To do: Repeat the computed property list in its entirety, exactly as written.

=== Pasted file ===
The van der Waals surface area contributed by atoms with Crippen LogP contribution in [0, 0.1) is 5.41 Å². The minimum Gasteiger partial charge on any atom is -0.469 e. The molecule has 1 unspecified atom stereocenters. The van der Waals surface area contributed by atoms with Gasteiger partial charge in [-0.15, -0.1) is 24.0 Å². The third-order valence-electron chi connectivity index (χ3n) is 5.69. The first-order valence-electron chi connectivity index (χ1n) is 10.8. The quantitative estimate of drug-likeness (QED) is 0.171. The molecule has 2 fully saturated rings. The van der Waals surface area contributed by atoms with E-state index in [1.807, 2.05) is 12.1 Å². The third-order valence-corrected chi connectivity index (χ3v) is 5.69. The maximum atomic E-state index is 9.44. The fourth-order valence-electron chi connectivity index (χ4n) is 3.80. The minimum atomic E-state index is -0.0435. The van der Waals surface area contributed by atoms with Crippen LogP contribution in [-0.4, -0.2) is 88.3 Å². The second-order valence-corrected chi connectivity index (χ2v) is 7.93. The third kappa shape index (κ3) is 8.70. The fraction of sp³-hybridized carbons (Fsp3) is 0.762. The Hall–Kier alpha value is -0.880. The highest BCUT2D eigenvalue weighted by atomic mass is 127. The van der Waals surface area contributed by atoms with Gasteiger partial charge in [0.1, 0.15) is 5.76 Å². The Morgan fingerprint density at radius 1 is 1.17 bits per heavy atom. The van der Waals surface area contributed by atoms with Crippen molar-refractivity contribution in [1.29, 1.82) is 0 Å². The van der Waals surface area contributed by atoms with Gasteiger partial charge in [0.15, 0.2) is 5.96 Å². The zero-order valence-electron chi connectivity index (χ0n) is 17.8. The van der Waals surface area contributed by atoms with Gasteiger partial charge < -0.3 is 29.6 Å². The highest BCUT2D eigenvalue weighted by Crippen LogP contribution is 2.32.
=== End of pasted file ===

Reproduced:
The van der Waals surface area contributed by atoms with Crippen LogP contribution in [0, 0.1) is 5.41 Å². The minimum Gasteiger partial charge on any atom is -0.469 e. The molecule has 1 unspecified atom stereocenters. The van der Waals surface area contributed by atoms with Gasteiger partial charge in [-0.15, -0.1) is 24.0 Å². The third-order valence-electron chi connectivity index (χ3n) is 5.69. The first-order valence-electron chi connectivity index (χ1n) is 10.8. The quantitative estimate of drug-likeness (QED) is 0.171. The molecule has 2 fully saturated rings. The van der Waals surface area contributed by atoms with E-state index in [1.807, 2.05) is 12.1 Å². The third-order valence-corrected chi connectivity index (χ3v) is 5.69. The maximum atomic E-state index is 9.44. The fourth-order valence-electron chi connectivity index (χ4n) is 3.80. The minimum atomic E-state index is -0.0435. The van der Waals surface area contributed by atoms with Crippen LogP contribution in [-0.4, -0.2) is 88.3 Å². The second-order valence-corrected chi connectivity index (χ2v) is 7.93. The third kappa shape index (κ3) is 8.70. The fraction of sp³-hybridized carbons (Fsp3) is 0.762. The Hall–Kier alpha value is -0.880. The highest BCUT2D eigenvalue weighted by atomic mass is 127. The van der Waals surface area contributed by atoms with Gasteiger partial charge in [0.1, 0.15) is 5.76 Å². The Morgan fingerprint density at radius 1 is 1.17 bits per heavy atom. The van der Waals surface area contributed by atoms with Crippen molar-refractivity contribution in [1.29, 1.82) is 0 Å². The van der Waals surface area contributed by atoms with Gasteiger partial charge in [0.15, 0.2) is 5.96 Å². The zero-order valence-electron chi connectivity index (χ0n) is 17.8. The van der Waals surface area contributed by atoms with Gasteiger partial charge < -0.3 is 29.6 Å². The highest BCUT2D eigenvalue weighted by Crippen LogP contribution is 2.32.